In the following, both codes are described briefly.
Finite-volume code LESOCC
LESOCC solves the (filtered) Navier-Stokes equations based on a three-dimensional finite-volume method for arbitrary non-orthogonal and non-staggered block-structured grids (see Fig. below). The spatial discretization of all fluxes is based on central differences of second-order accuracy. Time advancement is performed by a predictor--corrector scheme. A low-storage multi-stage Runge-Kutta method (three sub-steps, second-order accuracy) is applied for integrating the momentum equations in the predictor step. Within the corrector step the Poisson equation for the pressure correction is solved implicitly by the incomplete LU decomposition method. Explicit time marching works well for DNS and LES with small time steps which are necessary to resolve turbulence motion in time. In order to ensure the coupling of pressure and velocity fields on non-staggered grids, the momentum interpolation technique is used. For modeling the non-resolvable subgrid scales, two different models are implemented, namely the well-known Smagorinsky model (1963) with Van Driest damping near solid walls and the dynamic approach with a Smagorinsky base model proposed by Germano et al. (1991) and modified by Lilly (1992). In order to stabilize the dynamic model, averaging of the numerator and the denominator in the relation for the determination of the Smagorinsky value was carried out in the spanwise homogeneous direction and also in time using a recursive digital low-pass filter (Breuer and Rodi 1996, Breuer 2002). The code and the implemented SGS models were validated on a variety of different test cases. For more information on this issue, please refer to Breuer and Rodi (1996), Breuer (1998, 2000, 2002).
Finite-volume code MGLET
MGLET is based on a finite-volume formulation for non-uniform Cartesian grids with a staggered arrangement of the spatially filtered variables (see Fig. below). The spatial discretization of the convective and diffusive fluxes is based on second-order central differences. The momentum equations are advanced in time by a fractional time stepping using either an explicit second-order central leapfrog scheme or a third-order Runge-Kutta scheme. For the solution of the Poisson equation for the pressure the Strongly Implicit Procedure (SIP) is implemented. For the representation of the hill geometry in the Cartesian grid an immersed boundary technique is used. All Cartesian cells lying inside the body are excluded from the computation. The excluded cells are determined by the intersection of the hill geometry with the Cartesian cells. The geometry of the hills is represented by a triangle mesh. The immersed boundary technique provides a smooth representation of the body surface in the Cartesian mesh by using third-order least squares interpolation for the interface cells (Peller 2006). This method prevents instabilities which are present in high-order Lagrange interpolation schemes. The code is used for DNS and LES simulations. It has been shown by several authors that second-order accuracy can be sufficient for DNS of flows provided the grid resolution is sufficient (Manhart and Friedrich 2002, Peller et al. 2006).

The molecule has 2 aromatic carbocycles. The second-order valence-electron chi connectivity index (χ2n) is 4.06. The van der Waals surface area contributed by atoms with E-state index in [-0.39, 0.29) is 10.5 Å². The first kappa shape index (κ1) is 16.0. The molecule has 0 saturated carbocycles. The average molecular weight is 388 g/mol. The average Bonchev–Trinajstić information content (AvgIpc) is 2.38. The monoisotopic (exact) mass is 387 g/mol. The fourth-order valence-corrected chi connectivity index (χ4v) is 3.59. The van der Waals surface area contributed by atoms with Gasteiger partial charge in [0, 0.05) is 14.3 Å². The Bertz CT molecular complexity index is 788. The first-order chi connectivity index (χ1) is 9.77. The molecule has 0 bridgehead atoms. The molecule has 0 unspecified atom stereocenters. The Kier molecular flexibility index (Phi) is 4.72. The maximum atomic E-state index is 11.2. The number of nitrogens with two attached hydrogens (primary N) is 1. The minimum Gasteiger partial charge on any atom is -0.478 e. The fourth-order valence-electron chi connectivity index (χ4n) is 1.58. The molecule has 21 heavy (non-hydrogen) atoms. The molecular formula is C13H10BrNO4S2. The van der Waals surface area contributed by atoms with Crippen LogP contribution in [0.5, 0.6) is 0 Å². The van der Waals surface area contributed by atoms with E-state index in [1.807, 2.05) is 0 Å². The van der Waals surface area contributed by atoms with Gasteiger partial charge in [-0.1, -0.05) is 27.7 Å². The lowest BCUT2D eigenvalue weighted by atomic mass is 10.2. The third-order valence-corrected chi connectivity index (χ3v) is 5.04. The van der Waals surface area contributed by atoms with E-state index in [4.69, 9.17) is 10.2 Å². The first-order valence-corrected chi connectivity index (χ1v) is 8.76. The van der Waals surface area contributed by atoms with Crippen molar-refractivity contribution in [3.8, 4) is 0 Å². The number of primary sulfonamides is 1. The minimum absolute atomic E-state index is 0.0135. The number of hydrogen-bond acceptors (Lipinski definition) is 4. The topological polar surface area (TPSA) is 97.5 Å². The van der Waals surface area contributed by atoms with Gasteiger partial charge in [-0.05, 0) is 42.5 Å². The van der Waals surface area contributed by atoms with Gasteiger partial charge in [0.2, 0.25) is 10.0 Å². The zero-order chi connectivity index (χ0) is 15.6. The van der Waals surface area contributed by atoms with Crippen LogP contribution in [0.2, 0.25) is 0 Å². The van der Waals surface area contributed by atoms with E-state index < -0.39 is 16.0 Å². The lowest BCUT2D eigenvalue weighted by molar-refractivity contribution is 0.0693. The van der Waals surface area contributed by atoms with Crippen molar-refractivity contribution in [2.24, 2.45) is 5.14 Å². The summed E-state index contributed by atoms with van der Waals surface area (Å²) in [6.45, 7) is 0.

Boundary conditions and simulation parameters
Since the grid resolution in the vicinity of the wall is sufficient to resolve the viscous sublayer, the no-slip and impermeability boundary condition is used at the wall in both codes. The flow is assumed to be periodic in the streamwise direction and thus periodic boundary conditions are applied. Similar to the turbulent plane channel flow case the non-periodic behavior of the pressure distribution can be accounted for by adding the mean pressure gradient as a source term to the momentum equation in streamwise direction. Two alternatives exist. Either the pressure gradient is fixed which might lead to an unintentional mass flux in the configuration or the mass flux is kept constant which requires to adjust the mean pressure gradient in time. Since a fixed Reynolds number can only be guaranteed by a fixed mass flux, the second option is chosen here.
Furthermore, the flow is assumed to be homogeneous in spanwise direction and periodic boundary conditions are applied, too. For that purpose the use of an adequate domain size in the spanwise direction is of major importance in order to obtain reliable and physically reasonable results. To assure this criterion the two-point correlations in the spanwise direction have to vanish in the half-width of the domain size chosen. Based on the investigations by Mellen et al. (2000) a spanwise extension of the computational domain of is used in all computations presented. It represents a well-balanced compromise between spanwise extension and spanwise resolution.